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(EDITORIAL from Korea Times on Jan. 21)

All News 07:17 January 21, 2016

Doomed labor pact
: No other choice but to seek compromise again

The grand compromise among labor, business and the government on labor market reform has once again broken down. On Tuesday, the Federation of Korean Trade Unions (FKTU) reaffirmed its decision to nullify the pact and declared its withdrawal from the tripartite labor talks.

Kim Dong-man, head of the nation's largest labor umbrella group, accused the government of breaching the deal by unilaterally attempting to implement guidelines on making it easier for companies to lay off workers and change employment rules.

Employment and Labor Minister Lee Ki-kweon reacted angrily, saying that drawing up administrative guidelines is at the government's sole discretion. Now it's likely that unions and the government will go their separate ways until the April 13 general election, casting a dark cloud over the prospect of overhauling the labor market in the near future.

The rupture of the labor agreement may have been anticipated. In fact, there was a cause for controversy when the deal was reached last September, as the stakeholders glossed over sensitive issues, such as making layoffs easier to carry out, in their blind pursuit of an agreement.

The lion's share of the blame must go to the government and the ruling party, which pushed for the legislation of five labor reform bills prematurely. The government also irked the labor group by disclosing its guidelines on layoffs and employment rules late last year, although the FKTU repeatedly threatened a do-or-die struggle.

Even Tripartite Commission Chairman Kim Dae-hwan lashed out at the government's inept response, noting that some officials made blunders in the course of shaping the labor pact.

Labor circles are no less responsible for the bungled drive to reform the labor market. The government had proposed talks on the guidelines more than 20 times since December, but the FKTU turned down all these requests. This fact raises doubts about whether the labor group had the resolve to join in the government-led labor market innovation.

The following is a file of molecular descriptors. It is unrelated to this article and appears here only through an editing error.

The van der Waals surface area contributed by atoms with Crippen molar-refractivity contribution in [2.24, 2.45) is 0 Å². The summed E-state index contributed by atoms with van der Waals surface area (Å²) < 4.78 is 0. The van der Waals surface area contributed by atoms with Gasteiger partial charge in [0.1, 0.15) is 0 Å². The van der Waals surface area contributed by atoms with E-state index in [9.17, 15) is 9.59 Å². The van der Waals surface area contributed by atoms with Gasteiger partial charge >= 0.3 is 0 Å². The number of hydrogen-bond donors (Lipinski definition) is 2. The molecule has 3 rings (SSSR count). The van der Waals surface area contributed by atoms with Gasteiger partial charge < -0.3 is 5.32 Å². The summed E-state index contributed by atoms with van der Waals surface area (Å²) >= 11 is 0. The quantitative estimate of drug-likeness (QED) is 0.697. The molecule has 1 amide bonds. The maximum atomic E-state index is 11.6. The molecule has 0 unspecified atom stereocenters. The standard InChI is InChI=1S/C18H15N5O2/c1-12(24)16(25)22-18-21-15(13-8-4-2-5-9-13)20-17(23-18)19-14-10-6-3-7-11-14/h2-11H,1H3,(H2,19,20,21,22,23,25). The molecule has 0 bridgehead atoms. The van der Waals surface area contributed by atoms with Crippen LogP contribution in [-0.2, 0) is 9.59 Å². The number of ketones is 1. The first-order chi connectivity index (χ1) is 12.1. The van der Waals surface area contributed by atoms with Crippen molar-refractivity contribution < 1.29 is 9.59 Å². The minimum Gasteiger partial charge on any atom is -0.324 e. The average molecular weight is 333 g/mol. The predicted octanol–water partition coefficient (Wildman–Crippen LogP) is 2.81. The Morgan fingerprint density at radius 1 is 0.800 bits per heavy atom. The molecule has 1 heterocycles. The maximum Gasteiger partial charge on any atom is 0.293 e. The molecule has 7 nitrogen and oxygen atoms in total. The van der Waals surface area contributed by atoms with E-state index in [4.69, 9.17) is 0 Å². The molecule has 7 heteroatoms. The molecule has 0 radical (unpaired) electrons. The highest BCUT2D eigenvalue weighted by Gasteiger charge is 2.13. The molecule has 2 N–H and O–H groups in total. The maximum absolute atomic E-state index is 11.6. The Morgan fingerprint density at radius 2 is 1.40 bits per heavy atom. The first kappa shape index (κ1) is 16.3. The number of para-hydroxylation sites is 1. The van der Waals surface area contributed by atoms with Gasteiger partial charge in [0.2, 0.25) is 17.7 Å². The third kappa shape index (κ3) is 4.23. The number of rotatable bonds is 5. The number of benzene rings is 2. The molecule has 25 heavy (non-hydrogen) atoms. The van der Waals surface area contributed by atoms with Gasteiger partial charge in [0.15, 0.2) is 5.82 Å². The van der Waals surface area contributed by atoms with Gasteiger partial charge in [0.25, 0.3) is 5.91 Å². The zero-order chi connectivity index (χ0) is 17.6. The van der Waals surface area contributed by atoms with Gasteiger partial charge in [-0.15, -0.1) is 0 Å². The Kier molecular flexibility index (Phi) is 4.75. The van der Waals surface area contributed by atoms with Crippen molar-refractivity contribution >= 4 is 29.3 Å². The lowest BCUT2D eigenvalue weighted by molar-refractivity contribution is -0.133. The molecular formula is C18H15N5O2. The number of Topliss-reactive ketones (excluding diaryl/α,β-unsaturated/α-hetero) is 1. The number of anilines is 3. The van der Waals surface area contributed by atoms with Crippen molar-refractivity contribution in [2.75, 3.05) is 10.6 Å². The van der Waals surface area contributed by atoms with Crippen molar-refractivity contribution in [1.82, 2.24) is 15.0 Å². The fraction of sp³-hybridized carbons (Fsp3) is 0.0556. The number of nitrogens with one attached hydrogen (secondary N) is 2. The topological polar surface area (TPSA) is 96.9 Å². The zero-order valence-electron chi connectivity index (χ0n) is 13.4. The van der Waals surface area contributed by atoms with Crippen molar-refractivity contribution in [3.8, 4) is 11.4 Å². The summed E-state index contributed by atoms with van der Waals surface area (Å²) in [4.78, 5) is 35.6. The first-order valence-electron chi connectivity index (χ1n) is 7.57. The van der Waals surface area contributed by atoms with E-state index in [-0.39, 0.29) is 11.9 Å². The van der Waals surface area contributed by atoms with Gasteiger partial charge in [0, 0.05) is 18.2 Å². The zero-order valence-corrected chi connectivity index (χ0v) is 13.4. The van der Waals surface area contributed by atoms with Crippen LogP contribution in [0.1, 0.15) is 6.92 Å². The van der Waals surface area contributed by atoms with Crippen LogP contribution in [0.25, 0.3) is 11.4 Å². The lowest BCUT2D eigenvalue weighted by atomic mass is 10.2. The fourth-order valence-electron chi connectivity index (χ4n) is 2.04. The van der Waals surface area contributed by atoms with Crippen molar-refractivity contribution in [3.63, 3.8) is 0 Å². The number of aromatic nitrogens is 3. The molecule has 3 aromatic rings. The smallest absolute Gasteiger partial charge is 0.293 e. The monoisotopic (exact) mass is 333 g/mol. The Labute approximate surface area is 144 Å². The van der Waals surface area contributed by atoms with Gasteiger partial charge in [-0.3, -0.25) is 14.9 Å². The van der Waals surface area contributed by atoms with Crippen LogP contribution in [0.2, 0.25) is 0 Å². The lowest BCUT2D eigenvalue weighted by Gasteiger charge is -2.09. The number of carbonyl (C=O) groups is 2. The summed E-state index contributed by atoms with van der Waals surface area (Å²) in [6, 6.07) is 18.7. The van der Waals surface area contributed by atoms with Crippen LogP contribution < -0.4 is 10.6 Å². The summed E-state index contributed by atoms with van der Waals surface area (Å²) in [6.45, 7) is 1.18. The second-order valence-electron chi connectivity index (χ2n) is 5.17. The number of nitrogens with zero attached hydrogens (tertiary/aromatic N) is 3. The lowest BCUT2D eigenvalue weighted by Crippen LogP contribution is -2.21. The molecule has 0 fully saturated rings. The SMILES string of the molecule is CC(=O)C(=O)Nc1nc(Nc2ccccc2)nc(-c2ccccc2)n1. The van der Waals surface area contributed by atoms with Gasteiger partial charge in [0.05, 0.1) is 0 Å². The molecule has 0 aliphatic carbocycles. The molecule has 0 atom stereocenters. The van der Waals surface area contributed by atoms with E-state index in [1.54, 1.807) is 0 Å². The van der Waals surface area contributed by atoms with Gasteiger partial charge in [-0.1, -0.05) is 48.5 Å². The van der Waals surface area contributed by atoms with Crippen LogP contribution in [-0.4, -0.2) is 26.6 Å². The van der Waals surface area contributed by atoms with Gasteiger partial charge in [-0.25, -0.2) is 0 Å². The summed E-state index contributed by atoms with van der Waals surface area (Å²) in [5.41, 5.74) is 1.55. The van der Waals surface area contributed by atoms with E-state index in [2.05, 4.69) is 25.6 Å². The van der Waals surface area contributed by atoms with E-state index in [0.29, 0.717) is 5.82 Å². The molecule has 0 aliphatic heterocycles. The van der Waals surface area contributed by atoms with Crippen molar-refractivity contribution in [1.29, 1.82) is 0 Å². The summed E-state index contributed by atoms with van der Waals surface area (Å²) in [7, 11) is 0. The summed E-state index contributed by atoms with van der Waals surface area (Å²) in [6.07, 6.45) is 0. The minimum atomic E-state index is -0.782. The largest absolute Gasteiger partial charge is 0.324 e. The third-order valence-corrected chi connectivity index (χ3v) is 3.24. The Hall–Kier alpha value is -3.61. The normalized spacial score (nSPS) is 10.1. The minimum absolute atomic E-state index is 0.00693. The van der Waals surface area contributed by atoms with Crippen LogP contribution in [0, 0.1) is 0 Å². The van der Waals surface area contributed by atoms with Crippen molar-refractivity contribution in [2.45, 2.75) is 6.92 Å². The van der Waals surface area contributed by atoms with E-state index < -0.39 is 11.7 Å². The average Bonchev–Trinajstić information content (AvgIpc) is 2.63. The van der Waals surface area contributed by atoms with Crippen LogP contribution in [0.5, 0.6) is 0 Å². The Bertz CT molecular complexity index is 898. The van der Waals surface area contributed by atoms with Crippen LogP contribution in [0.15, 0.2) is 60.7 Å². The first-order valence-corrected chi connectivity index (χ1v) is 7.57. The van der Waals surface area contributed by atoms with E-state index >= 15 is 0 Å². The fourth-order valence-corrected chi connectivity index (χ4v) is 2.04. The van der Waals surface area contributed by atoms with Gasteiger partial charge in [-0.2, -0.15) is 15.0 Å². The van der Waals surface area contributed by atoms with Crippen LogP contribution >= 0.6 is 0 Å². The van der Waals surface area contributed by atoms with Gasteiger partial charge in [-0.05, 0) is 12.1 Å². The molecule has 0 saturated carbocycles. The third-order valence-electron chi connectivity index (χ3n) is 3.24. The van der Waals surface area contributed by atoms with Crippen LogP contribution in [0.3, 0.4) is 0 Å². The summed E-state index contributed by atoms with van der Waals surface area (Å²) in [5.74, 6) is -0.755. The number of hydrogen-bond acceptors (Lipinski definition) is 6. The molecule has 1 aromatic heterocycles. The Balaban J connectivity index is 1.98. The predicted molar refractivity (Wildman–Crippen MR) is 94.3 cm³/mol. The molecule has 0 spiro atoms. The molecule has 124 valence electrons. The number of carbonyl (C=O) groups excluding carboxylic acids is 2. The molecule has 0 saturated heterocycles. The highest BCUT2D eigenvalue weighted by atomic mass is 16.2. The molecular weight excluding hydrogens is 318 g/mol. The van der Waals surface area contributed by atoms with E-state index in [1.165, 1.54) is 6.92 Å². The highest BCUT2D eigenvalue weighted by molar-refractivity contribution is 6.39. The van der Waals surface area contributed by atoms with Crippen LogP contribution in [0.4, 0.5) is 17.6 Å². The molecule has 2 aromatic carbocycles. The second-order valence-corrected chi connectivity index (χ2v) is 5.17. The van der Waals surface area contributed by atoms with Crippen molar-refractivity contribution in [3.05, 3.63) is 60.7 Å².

Right before declaring the deal null and void Tuesday, the FKTU indicated that it could resume dialogue on the assumption that the talks will continue indefinitely. But this proposal is also seen as a shallow trick to derail the much touted labor reform.

What is clear is that it's all but impossible to beef up our corporate competitiveness and create jobs at the current level of labor market efficiency. It's sad that the bungled labor deal would impose harm most severely on non-regular workers and young people.

What might follow after the rupture of the pact is easily imaginable. The government will start working out the labor reform on its own, while labor circles will start an all-out drive to protest the contentious bills and push rejection campaigns against ruling party candidates in the upcoming elections.

The backlash might be disastrous if all these fiascos come with another round of economic crises in the wake of America's interest rate hike.

What is clear is that the government and the unions have no other choice but to look for a compromise again. The game is not about all or nothing. They need to be wise enough to begin with something small and easy.

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